By 2011, Brenda Chambers had been living uneventfully with well-treated HIV since her 2003 diagnosis. She had given up drinking and drugs around the time of that diagnosis, was enjoying her job managing an HIV program in Salt Lake City and generally felt like everything was going fine.

Then she became crippled by fatigue. “I was so tired I couldn’t work my eight-hour job anymore and had to go on disability,” says Chambers, 57, who moved last year to the Portland, Oregon, area, where she lives with her son, daughter-in-law and three grandkids. Lab tests showed that her liver function levels were off the charts. 

“My doctors told me, ‘We don’t know what’s going on,’” she says, “‘but we’re going to watch it, and for now, let’s take you off your HIV meds.’” (Some older HIV meds have been associated with liver damage; newer ones generally are not.) Yet over the next six months, she became more fatigued. “I just could not get out of bed,” she recalls. 

Finally, once her liver function markers returned to normal and she went back on HIV meds, a liver biopsy revealed that she had fatty liver disease (FLD), a slow buildup of fat in the liver cells that affects millions of Americans, often those with conditions associated with metabolic syndrome, such as obesity, diabetes, high blood pressure and high cholesterol.

Currently, no drugs are approved to treat FLD, but a few are being studied. The main recommendation is to get more exercise, even basic walking, and to improve one’s diet. That means substituting sugary, fatty and empty-calorie foods (like white bread, white rice and French fries) for lean protein (chicken, fish, pork), beans and nuts and lots of fruits and vegetables. (Also, no smoking and minimal to zero drinking.) If you’re living with HIV and FLD, talking with your doctor about switching HIV meds due to concerns about possible weight gain from the HIV meds is also a good idea.

Chambers eventually did get more exercise and improved her diet, even though she admits, “After a year of being in bed, it was hard to start doing anything.” Nonetheless, she started walking to and from the bus for her weekly trip to the doctor, and she replaced her usual meals of cereal or peanut butter sandwiches with salads, chicken and plenty of water.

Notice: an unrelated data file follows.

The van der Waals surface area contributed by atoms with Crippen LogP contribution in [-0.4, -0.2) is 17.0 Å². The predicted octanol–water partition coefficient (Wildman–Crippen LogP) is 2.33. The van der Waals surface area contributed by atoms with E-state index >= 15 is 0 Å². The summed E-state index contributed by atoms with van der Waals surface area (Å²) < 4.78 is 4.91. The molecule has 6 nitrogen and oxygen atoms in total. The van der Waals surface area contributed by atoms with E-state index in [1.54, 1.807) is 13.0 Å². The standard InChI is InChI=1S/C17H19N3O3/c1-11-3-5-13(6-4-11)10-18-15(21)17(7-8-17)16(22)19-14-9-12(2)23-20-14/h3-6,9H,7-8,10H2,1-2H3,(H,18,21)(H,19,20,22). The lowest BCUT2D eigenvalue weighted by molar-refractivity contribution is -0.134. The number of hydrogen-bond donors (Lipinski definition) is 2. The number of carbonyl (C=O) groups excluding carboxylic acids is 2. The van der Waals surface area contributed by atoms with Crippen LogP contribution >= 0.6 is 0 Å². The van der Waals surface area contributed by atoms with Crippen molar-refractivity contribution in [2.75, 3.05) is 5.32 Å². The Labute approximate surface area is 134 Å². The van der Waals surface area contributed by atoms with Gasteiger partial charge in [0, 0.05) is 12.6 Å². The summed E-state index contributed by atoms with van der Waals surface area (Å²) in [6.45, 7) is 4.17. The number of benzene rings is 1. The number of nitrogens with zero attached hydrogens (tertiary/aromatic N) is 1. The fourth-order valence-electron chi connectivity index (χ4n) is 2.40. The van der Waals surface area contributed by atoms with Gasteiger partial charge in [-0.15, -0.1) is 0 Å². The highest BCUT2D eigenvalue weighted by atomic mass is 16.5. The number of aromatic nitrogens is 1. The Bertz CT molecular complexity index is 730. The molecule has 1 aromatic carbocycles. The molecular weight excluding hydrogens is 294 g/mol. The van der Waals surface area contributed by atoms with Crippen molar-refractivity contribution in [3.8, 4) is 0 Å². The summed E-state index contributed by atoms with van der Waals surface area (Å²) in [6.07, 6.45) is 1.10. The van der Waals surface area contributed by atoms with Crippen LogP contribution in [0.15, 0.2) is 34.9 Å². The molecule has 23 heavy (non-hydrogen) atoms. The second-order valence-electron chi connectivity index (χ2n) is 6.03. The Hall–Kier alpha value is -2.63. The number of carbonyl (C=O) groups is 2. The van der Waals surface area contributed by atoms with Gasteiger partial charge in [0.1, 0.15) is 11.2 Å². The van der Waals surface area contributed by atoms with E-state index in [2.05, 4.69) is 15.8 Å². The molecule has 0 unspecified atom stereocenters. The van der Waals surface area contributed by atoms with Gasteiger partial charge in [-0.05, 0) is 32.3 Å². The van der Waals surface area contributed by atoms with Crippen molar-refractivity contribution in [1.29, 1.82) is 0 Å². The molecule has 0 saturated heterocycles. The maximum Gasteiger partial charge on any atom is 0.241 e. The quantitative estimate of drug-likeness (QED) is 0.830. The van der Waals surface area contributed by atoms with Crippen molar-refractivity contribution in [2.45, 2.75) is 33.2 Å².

“I didn’t start feeling decent again until 2013,” she says. In the years to come, she would also struggle with depression brought on by the murder of her son in 2015. Because of that tragic death and her chronic back pain, she’s still on disability.

Though she continues to struggle with depression, she says, “Thankfully, I have an amazing psychiatrist.” Curling up with her two youngest grandkids, ages 4 and 7, to watch such Disney fare as Luca and The Mandalorian also lifts her mood. “But mostly, they’re playing video games,” she laughs.

Even though she still has FLD, she’s not crippled by the liver-driven fatigue she experienced a decade ago, and her liver enzyme levels remain normal. She continues to eat healthily—recently, she says, she had a veggie wrap as well as a delicious chicken curry made by her son—and to make sure she gets in 10,000 steps a day, despite the fact that she lives alongside a county highway and can’t easily walk alongside the road.

She also puts a drop of milk thistle under her tongue daily. The herb is widely believed to promote liver health; however, research on this topic has been inconclusive.

In the coming years, Chambers hopes to become more involved in the greater Portland HIV community, as she was in Salt Lake City. She’s an active member of Positive Women’s Network–USA, a national group of women living with HIV. And she’s looking forward to traveling to some of the national parks she has not yet visited, such as Niagara Falls.

Chambers may never know whether there was a link between her FLD and her HIV and/or her HIV meds. But she’s glad that her liver issues seem to be under control. For others struggling with FLD, she has two key words: “Exercise and diet. It’s all about eating right!”